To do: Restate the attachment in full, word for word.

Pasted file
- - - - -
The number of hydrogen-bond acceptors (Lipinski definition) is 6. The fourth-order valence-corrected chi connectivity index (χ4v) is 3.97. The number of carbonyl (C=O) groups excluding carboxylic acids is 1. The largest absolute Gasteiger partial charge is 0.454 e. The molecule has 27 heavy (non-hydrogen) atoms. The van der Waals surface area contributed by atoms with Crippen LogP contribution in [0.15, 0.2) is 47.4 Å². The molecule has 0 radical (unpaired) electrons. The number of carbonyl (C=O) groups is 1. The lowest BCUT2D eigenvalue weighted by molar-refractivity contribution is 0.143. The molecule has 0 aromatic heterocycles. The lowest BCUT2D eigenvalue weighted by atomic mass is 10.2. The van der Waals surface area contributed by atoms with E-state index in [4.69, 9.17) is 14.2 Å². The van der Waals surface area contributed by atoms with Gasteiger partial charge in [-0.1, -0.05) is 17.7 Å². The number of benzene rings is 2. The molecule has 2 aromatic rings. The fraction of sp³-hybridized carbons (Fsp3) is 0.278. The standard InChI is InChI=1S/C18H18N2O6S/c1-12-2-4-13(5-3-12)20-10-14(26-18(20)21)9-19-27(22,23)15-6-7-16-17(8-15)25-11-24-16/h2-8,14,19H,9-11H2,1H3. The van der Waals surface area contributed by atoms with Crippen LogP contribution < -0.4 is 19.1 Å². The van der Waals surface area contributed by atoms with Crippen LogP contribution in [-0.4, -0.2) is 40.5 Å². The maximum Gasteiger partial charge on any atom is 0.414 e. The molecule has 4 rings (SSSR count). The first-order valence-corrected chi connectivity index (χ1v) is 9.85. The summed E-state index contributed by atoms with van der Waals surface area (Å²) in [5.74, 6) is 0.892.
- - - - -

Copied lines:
The number of hydrogen-bond acceptors (Lipinski definition) is 6. The fourth-order valence-corrected chi connectivity index (χ4v) is 3.97. The number of carbonyl (C=O) groups excluding carboxylic acids is 1. The largest absolute Gasteiger partial charge is 0.454 e. The molecule has 27 heavy (non-hydrogen) atoms. The van der Waals surface area contributed by atoms with Crippen LogP contribution in [0.15, 0.2) is 47.4 Å². The molecule has 0 radical (unpaired) electrons. The number of carbonyl (C=O) groups is 1. The lowest BCUT2D eigenvalue weighted by molar-refractivity contribution is 0.143. The molecule has 0 aromatic heterocycles. The lowest BCUT2D eigenvalue weighted by atomic mass is 10.2. The van der Waals surface area contributed by atoms with E-state index in [4.69, 9.17) is 14.2 Å². The van der Waals surface area contributed by atoms with Gasteiger partial charge in [-0.1, -0.05) is 17.7 Å². The number of benzene rings is 2. The molecule has 2 aromatic rings. The fraction of sp³-hybridized carbons (Fsp3) is 0.278. The standard InChI is InChI=1S/C18H18N2O6S/c1-12-2-4-13(5-3-12)20-10-14(26-18(20)21)9-19-27(22,23)15-6-7-16-17(8-15)25-11-24-16/h2-8,14,19H,9-11H2,1H3. The van der Waals surface area contributed by atoms with Crippen LogP contribution < -0.4 is 19.1 Å². The van der Waals surface area contributed by atoms with Crippen LogP contribution in [-0.4, -0.2) is 40.5 Å². The maximum Gasteiger partial charge on any atom is 0.414 e. The molecule has 4 rings (SSSR count). The first-order valence-corrected chi connectivity index (χ1v) is 9.85. The summed E-state index contributed by atoms with van der Waals surface area (Å²) in [5.74, 6) is 0.892.